Efficient Streaming Vector Processing in Scala at Socrata

(I would be fine with a 1 hour talk slot).

At Socrata, the leaders in public open data, we process many datasets with geospatial location data. This talk covers how we perform efficient, in-memory streaming vector processing on the JVM using Scala. Why use the JVM, and Scala, for geo processing? What does an architecture look like for stream vector processing? What does vector processing on the JVM involve? What are the advantages of stream processing versus in-database? How can we efficiently represent polygons on the JVM heap? How can we cache and manage memory? How can the current architecture be scaled out to distributed stream processing systems like Apache Spark? We will attempt to answer all your questions and more.


Evan is Principal Engineer at Socrata, Inc. -- bringing the power of data to enhance citizens lives. He loves to design, build, and improve bleeding edge distributed data and backend systems using the latest in open source technologies. He has led the design and implementation of multiple big data platforms based on Storm, Spark, Kafka, Cassandra, and Scala/Akka, including a columnar real-time distributed query engine. He is an active contributor to the Apache Spark project and co-creator of the open-source Spark Job Server. He is a big believer in GitHub, open source, and meetups, and have given talks at various conferences including Spark Summit, Cassandra Summit, and PNWScala. He has Bachelor's and Master's degrees in Electrical Engineering from Stanford University.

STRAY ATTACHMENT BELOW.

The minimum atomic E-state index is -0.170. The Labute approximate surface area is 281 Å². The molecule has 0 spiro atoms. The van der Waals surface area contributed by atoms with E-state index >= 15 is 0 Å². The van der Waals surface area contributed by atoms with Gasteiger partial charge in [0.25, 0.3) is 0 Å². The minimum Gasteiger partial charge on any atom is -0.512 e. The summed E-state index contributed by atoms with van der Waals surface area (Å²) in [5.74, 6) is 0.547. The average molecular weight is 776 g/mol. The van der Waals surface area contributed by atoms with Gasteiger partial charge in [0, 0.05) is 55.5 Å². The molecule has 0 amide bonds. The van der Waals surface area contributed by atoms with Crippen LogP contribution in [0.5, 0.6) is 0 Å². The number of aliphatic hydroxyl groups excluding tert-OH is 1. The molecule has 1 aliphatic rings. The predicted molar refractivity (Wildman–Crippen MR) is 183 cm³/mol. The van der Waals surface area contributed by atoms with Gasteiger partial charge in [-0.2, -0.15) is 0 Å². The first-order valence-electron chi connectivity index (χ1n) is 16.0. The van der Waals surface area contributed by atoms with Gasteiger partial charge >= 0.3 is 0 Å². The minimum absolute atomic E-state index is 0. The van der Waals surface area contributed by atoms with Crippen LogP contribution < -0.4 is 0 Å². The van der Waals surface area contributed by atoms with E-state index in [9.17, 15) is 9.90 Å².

Slides (External URL)


Session details
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Schedule info
Session Time Slot(s):
Regency B - Wednesday, March 11, 2015 - 10:30 to 11:05


The talk is a pearl, really. However, will 35' enough to talk about all these important concepts?
I ask because it it'd be the case, I wouldn't flag it as "intermediate" but "advanced".


Public comment

Thanks for the intro to the the big data day (and the call outs to other projects in this space). I appreciated the intro the issues being faced in this space.

For the PrepairedGeometry story, the coordinate sequence is not directly used for JTS operations, instead it is unpacked into a graph structure (for both geometry's). When comparing one geometry to many, using a PrepairedGeometry will keep the unpacked graph for the one geometry and reuse it again and again during subsequence comparisons.

Public comment